Kind of makes one think about buying one of those inflatable PFD's for such situations.

alexys01
05-10-2010, 07:37 PM
My prayers to the family.

Jubal
05-10-2010, 10:27 PM
Living very close by I can tell you that Wilson is no stream to toy around with, it has claimed many lives over the years. I talked with the local chief of the fire department and a diver found him in an exact spot under water that claimed someone prior to him. Where he fell in has some bad hydro and underwater ledge of sorts.

Very, very sad.

Be safe.

Owl
05-11-2010, 12:42 AM
That is very sad. I hope it had nothing to do with his choice of wading boots. Not that it really matters now to his family. :( It just happened to be the second or third thing I thought about. I've never thought about the upside-down wader belt problem...I can see how that could happen if the air traps the fabric tightly against the belt. When fishing around deep water, it would be a good idea to have a self-inflating PFD. I used to use a float tube a bit, but got rid of the thing because I didn't trust it not to kill me, and I always wore a PFD that would inflate with a tug on the cord - of course, if you fall and hit your head and it knocks you silly.....


there is risk in everything from walking to the mail box to fishing to hunting big game....live every day as if it were your last.

RIP to the fisherman, and prayers to his family. :(

PeteCz
05-11-2010, 11:03 AM
This is incredibly sad...

This is also one of the reasons I switched to waist high waders (when not wet wading). If for some reason I fall in and my waders start to fill up, I only need to unhook my belt and I "should" be able to slip out (no telling how much of an issue it would be while under water, with some level of panic setting in, and getting out of your boots while underwater would be a tough task as well...)...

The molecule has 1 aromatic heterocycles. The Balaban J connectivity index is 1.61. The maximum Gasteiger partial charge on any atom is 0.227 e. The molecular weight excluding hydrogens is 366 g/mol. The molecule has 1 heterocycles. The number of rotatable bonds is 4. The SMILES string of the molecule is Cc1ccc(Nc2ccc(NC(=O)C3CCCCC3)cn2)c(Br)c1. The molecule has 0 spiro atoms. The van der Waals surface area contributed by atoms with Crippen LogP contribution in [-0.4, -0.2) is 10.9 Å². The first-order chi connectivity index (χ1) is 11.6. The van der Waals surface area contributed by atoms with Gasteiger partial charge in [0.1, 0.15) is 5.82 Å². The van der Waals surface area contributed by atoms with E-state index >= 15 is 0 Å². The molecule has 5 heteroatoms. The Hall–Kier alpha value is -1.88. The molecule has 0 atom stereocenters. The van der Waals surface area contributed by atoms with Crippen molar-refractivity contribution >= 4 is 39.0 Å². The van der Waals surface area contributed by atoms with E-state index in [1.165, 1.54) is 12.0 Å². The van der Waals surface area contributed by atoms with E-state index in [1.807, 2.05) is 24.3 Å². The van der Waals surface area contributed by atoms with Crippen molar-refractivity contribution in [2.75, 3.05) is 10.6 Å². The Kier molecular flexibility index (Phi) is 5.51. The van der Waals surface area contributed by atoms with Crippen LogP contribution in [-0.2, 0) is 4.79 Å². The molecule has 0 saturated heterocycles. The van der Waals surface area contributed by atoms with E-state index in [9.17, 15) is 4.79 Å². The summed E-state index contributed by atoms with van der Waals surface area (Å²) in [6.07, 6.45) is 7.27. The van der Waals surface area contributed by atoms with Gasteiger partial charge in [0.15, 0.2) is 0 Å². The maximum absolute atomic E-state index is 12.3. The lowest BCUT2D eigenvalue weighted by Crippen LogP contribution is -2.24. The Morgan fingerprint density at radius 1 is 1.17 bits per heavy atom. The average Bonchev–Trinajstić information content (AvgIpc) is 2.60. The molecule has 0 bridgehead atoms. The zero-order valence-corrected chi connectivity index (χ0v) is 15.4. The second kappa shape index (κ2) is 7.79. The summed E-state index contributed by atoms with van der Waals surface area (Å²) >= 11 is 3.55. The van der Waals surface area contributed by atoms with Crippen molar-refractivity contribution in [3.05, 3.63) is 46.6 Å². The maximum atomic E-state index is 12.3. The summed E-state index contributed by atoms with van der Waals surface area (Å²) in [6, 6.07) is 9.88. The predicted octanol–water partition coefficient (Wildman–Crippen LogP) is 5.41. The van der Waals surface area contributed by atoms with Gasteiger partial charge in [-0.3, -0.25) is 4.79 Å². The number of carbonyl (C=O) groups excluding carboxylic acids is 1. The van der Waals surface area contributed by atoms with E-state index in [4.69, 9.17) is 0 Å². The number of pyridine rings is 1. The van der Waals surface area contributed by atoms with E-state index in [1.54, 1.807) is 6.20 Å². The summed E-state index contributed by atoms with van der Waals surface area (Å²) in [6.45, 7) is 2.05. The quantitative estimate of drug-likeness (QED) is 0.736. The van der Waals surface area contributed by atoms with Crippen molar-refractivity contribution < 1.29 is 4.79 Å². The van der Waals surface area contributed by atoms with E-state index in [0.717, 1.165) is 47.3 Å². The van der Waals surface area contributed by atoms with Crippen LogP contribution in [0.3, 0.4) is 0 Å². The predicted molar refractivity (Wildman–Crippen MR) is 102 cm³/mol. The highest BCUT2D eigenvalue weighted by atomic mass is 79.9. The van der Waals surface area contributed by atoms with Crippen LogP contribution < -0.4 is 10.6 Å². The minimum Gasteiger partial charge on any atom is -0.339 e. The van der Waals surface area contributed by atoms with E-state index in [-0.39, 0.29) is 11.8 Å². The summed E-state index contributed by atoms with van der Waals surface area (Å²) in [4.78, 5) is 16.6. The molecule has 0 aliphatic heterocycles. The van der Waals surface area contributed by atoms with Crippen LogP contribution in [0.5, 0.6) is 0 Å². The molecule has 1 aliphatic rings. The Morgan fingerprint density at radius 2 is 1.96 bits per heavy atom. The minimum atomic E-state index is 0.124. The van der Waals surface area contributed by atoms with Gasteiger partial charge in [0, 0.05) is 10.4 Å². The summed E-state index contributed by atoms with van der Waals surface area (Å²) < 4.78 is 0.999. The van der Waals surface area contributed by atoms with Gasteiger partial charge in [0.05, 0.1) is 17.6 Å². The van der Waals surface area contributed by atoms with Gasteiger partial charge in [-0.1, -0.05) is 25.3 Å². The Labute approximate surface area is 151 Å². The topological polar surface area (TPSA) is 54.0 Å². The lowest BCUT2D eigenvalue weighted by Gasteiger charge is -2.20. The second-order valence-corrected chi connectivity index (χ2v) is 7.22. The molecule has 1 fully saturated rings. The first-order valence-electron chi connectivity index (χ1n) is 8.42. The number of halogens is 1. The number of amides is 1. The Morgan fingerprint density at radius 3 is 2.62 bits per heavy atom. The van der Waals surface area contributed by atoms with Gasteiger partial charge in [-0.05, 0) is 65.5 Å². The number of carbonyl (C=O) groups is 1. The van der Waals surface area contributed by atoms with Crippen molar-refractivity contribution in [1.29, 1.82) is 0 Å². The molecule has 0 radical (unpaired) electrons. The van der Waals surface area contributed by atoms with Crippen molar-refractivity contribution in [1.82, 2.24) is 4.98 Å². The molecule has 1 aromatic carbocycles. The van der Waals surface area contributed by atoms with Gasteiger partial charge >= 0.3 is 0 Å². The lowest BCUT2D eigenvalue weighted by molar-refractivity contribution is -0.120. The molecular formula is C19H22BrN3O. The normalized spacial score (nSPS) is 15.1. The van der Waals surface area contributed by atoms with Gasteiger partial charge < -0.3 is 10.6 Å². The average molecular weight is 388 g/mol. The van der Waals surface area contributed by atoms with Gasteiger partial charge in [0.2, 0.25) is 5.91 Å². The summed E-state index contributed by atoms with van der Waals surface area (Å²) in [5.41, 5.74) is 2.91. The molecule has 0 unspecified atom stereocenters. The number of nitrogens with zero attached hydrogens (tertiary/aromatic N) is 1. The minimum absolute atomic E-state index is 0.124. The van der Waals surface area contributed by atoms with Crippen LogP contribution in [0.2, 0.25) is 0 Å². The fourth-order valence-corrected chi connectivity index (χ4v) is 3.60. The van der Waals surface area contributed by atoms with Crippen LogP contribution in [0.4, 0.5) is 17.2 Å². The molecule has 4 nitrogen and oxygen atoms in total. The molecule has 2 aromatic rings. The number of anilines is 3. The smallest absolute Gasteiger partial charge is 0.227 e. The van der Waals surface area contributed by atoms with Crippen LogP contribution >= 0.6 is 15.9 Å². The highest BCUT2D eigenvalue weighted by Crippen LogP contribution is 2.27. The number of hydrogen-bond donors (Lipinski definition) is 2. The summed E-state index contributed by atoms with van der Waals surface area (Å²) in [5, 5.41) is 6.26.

I know I could cover more water with Chest waders, but they are hotter and if I'm wading in water that is up near my belt, I'm already in places I probably shouldn't be...

jeffnles1
05-11-2010, 11:11 AM
Sounds more like it was hydro pulling him to the bottom. When waders fill up in deep water, don't they become neutrally buoyant meaning they're no worse than wet jeans and shirts?

I can see the bottom filling with air and flipping you upside down could be a serious problem.

I always wear a PFD when on my pontoon boat and really don't like wading in water that is over my head (test the depth with a wading staff if I can't see the bottom or just don't go in when I can't see the bottom).

Really sorry to hear about this and will pray for the family.

It's a good soberin reminder for us all to be careful out there.

Jeff

Tarheelflyfishing
05-11-2010, 02:55 PM
I've gotten into the habit of rolling my chest waders down to waist highs. Like PeteCz said, it's usually much easier to get out of them when you find yourself in trouble. Also, carrying a wading staff isn't a bad idea at all. You can probe the river bottom in front of you before you make your next step.